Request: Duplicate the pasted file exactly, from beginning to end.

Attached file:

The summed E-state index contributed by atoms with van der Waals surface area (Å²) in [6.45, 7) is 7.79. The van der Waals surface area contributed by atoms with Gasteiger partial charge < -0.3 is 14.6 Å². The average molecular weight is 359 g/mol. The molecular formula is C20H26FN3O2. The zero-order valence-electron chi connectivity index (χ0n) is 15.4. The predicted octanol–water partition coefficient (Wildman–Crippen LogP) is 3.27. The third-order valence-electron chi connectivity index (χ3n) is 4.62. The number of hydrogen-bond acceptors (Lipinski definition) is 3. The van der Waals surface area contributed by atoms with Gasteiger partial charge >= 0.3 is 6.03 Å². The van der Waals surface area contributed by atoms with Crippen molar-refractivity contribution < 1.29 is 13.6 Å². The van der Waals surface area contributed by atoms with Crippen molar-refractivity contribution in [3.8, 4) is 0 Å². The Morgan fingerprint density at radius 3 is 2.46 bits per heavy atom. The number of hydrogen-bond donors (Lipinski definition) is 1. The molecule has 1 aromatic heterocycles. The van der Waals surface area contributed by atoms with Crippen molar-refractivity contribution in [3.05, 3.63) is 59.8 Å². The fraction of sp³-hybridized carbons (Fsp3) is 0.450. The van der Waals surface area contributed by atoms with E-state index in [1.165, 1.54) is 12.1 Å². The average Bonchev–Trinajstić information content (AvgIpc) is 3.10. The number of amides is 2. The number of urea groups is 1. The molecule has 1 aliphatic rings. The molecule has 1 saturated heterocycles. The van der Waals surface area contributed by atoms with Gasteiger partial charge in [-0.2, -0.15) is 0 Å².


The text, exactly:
The summed E-state index contributed by atoms with van der Waals surface area (Å²) in [6.45, 7) is 7.79. The van der Waals surface area contributed by atoms with Gasteiger partial charge < -0.3 is 14.6 Å². The average molecular weight is 359 g/mol. The molecular formula is C20H26FN3O2. The zero-order valence-electron chi connectivity index (χ0n) is 15.4. The predicted octanol–water partition coefficient (Wildman–Crippen LogP) is 3.27. The third-order valence-electron chi connectivity index (χ3n) is 4.62. The number of hydrogen-bond acceptors (Lipinski definition) is 3. The van der Waals surface area contributed by atoms with Gasteiger partial charge >= 0.3 is 6.03 Å². The van der Waals surface area contributed by atoms with Crippen molar-refractivity contribution < 1.29 is 13.6 Å². The van der Waals surface area contributed by atoms with Crippen molar-refractivity contribution in [3.8, 4) is 0 Å². The Morgan fingerprint density at radius 3 is 2.46 bits per heavy atom. The number of hydrogen-bond donors (Lipinski definition) is 1. The molecule has 1 aromatic heterocycles. The van der Waals surface area contributed by atoms with Crippen molar-refractivity contribution in [3.05, 3.63) is 59.8 Å². The fraction of sp³-hybridized carbons (Fsp3) is 0.450. The van der Waals surface area contributed by atoms with E-state index in [1.165, 1.54) is 12.1 Å². The average Bonchev–Trinajstić information content (AvgIpc) is 3.10. The number of amides is 2. The number of urea groups is 1. The molecule has 1 aliphatic rings. The molecule has 1 saturated heterocycles. The van der Waals surface area contributed by atoms with Gasteiger partial charge in [-0.2, -0.15) is 0 Å².